Two recent Fair Work Commission cases provide important lessons for employers on legally acceptable grounds for summary dismissal of employees.

Foul language case

In the first case the employee was a Darwin recruiter and the employer was labour hire firm Celotti Workforce.

The employee had been involved in various activities involving alleged misconduct including statements made during a Microsoft Teams virtual meeting. Among them she called the employer’s general manager (who was in Brisbane) a “wanker”, a “fucking misogynist” and a “disgusting cunt”.

When the general manager phoned the employee to tell her she was being dismissed due to serious concerns about her conduct, she got angry and admitted to the Fair Work Commission loudly telling him “this is a cunt act”. She was dismissed.

Before the Fair Work Commission the employee was successful. She obtained “four weeks’ pay in lieu of notice (after deduction of one week’s pay due to misconduct), making for a total compensation order of $6,153”. The takeaway is that generally offensive language is not a valid basis for dismissal from employment.

IP theft plans case

The second case was decided under the Small Business Fair Dismissal Code by the Fair Work Commission against a small business (ie employing less than 15 employees). It is the case of Shaleen Wharton v Regional Development Australia (U2021/5944).

Regional Development Australia describes itself on its website as delivering “the Australian Small Business Advisory (ASBAS) Digital Solutions program across most of Queensland”.

On the facts of that case the evidence of a plan to steal IP, and not the actual stealing taking place, was sufficient for dismissal of the employee. This case is instructive for many reasons including those below.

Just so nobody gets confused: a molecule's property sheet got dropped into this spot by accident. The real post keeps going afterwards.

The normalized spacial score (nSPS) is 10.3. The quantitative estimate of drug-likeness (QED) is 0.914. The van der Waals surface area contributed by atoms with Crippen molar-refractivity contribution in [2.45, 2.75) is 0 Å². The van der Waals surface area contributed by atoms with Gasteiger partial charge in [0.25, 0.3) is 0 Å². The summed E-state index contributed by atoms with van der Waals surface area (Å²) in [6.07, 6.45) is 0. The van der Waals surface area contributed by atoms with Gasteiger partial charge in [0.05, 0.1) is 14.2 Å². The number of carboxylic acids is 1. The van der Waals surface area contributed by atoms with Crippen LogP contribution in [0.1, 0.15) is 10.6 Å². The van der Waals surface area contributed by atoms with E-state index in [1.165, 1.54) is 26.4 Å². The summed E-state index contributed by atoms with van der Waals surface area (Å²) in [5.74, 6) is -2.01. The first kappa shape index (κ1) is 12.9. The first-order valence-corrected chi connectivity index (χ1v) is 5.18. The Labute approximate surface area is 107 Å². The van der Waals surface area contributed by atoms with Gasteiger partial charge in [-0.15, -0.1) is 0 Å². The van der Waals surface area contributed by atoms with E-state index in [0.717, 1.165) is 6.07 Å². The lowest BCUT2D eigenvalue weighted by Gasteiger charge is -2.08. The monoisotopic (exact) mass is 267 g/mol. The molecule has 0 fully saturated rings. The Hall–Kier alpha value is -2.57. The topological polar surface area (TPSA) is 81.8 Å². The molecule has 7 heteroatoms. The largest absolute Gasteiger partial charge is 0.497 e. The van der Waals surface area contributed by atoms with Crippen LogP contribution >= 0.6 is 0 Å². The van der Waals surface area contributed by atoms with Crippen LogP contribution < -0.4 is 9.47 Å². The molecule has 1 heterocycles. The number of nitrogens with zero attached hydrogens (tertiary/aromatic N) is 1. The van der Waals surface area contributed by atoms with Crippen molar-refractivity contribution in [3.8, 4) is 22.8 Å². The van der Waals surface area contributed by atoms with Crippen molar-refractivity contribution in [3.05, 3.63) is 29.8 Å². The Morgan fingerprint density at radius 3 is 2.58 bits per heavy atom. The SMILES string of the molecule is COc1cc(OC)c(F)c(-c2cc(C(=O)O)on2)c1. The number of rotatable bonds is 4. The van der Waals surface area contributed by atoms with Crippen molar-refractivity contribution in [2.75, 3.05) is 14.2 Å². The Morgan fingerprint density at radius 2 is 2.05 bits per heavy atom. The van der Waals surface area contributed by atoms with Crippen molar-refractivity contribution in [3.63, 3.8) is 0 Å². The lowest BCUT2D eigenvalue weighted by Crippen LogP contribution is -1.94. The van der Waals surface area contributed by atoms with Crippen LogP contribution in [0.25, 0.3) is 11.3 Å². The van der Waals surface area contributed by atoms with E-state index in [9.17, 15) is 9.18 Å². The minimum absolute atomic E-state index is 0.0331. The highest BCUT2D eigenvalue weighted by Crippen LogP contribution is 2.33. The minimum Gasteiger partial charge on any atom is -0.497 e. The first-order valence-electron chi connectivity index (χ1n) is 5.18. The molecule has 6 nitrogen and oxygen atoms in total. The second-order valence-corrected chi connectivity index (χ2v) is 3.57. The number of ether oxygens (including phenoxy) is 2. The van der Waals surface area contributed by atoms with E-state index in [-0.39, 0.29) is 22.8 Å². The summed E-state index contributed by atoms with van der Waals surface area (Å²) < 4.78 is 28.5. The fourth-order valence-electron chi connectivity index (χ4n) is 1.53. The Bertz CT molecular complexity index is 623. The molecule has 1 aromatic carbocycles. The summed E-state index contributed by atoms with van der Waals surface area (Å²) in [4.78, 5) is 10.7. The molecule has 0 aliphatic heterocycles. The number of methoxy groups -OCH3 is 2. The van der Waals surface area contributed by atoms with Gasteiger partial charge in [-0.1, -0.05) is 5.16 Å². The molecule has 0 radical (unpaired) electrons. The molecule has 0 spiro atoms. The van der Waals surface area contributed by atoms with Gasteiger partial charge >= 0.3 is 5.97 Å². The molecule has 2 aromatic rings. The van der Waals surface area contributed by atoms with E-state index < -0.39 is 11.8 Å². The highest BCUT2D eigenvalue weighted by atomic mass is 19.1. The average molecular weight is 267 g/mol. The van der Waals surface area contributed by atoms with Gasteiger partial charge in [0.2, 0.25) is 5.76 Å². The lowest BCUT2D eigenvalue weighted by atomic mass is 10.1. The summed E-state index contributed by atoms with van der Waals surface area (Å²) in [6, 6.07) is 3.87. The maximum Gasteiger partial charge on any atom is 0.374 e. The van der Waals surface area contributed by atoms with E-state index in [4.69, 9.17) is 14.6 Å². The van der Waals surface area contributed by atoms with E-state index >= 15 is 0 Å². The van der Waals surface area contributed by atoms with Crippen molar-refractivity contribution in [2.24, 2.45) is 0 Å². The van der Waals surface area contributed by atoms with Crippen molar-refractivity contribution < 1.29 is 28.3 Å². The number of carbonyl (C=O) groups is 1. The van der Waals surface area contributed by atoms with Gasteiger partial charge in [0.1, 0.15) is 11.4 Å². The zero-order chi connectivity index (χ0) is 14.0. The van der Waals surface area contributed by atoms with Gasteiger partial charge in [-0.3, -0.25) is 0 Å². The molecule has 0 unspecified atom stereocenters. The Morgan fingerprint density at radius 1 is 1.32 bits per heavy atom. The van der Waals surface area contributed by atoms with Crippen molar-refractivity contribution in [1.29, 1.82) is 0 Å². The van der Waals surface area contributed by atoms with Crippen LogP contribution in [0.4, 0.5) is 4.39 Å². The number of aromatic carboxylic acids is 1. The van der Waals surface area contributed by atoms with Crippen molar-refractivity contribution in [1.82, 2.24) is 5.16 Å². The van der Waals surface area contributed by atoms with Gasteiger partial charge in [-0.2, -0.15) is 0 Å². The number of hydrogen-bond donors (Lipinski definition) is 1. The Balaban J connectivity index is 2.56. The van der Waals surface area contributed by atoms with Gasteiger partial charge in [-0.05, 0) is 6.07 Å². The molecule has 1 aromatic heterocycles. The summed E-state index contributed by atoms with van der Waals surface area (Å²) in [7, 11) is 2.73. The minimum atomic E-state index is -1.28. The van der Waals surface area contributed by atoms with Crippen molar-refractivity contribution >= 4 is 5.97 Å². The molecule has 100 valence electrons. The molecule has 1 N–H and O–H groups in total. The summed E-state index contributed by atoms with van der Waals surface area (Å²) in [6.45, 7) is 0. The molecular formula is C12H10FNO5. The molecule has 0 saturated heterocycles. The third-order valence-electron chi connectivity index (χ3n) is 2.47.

1. The employer conducted an investigation. Usefully this led to point 2 below, a “show cause” type action.
    2. There was a meeting held between the employing company representatives and the employee at which the investigation results were indicated. An auditory record of the meeting was made, no doubt with the consent of all involved. Usefully for the employer the meeting and record created evidence used in its case to win over the Commission.
    3. As an outcome of the meeting, the employer provided the employee with an opportunity to submit evidence in response. (This is a common feature of English law, ie providing parties with the opportunity to put their case.) The employee provided no evidence in response.
    4. Only after the above prior steps was the employee dismissed.
    5. Arguably most usefully, the employee had signed an update to her employment agreement acknowledging IP ownership by the employer. The Commission found this contained “express and implied duties owed to the Respondent [ie employer] in her employment contract” and also “the duty under the Code of Conduct to be open, honest, and accountable and to act in good faith”.
    6. Putting her head under the guillotine, there was email evidence that the employee had in writing claimed the IP owner was in effect not the employer.
    7. To balance power between parties the Fair Work Commission does not ordinarily permit legal representation of the parties. That was the case too in this matter, the Commission did not permit the employee to use her hired barrister.

Our visualisation for employment agreements is provided in this post Employment agreements made simple and useful. Below is a peek at its first half.

Employment agreements made simple and useful


Noric Dilanchian